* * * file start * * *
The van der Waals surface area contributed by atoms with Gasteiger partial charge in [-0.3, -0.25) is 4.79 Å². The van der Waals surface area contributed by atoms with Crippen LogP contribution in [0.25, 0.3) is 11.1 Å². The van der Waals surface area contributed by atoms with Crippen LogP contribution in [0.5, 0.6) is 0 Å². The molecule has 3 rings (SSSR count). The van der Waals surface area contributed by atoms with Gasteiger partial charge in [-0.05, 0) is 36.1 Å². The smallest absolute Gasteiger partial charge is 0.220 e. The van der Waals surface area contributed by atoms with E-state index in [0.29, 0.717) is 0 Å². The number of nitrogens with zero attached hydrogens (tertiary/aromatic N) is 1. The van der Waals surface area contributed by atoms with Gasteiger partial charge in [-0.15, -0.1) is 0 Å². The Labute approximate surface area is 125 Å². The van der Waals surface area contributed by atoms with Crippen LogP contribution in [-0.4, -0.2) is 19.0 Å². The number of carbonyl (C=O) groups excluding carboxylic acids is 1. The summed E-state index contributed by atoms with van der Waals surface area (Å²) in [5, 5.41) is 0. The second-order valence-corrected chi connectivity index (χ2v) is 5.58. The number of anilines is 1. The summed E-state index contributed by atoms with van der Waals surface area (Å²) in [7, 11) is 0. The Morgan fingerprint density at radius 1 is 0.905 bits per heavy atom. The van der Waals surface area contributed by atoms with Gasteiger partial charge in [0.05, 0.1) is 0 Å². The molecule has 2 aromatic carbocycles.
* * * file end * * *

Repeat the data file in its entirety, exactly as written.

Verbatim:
The van der Waals surface area contributed by atoms with Gasteiger partial charge in [-0.3, -0.25) is 4.79 Å². The van der Waals surface area contributed by atoms with Crippen LogP contribution in [0.25, 0.3) is 11.1 Å². The van der Waals surface area contributed by atoms with Crippen LogP contribution in [0.5, 0.6) is 0 Å². The molecule has 3 rings (SSSR count). The van der Waals surface area contributed by atoms with Gasteiger partial charge in [-0.05, 0) is 36.1 Å². The smallest absolute Gasteiger partial charge is 0.220 e. The van der Waals surface area contributed by atoms with E-state index in [0.29, 0.717) is 0 Å². The number of nitrogens with zero attached hydrogens (tertiary/aromatic N) is 1. The van der Waals surface area contributed by atoms with Gasteiger partial charge in [-0.15, -0.1) is 0 Å². The Labute approximate surface area is 125 Å². The van der Waals surface area contributed by atoms with Crippen LogP contribution in [-0.4, -0.2) is 19.0 Å². The number of carbonyl (C=O) groups excluding carboxylic acids is 1. The summed E-state index contributed by atoms with van der Waals surface area (Å²) in [5, 5.41) is 0. The second-order valence-corrected chi connectivity index (χ2v) is 5.58. The number of anilines is 1. The summed E-state index contributed by atoms with van der Waals surface area (Å²) in [7, 11) is 0. The Morgan fingerprint density at radius 1 is 0.905 bits per heavy atom. The van der Waals surface area contributed by atoms with Gasteiger partial charge in [0.05, 0.1) is 0 Å². The molecule has 2 aromatic carbocycles.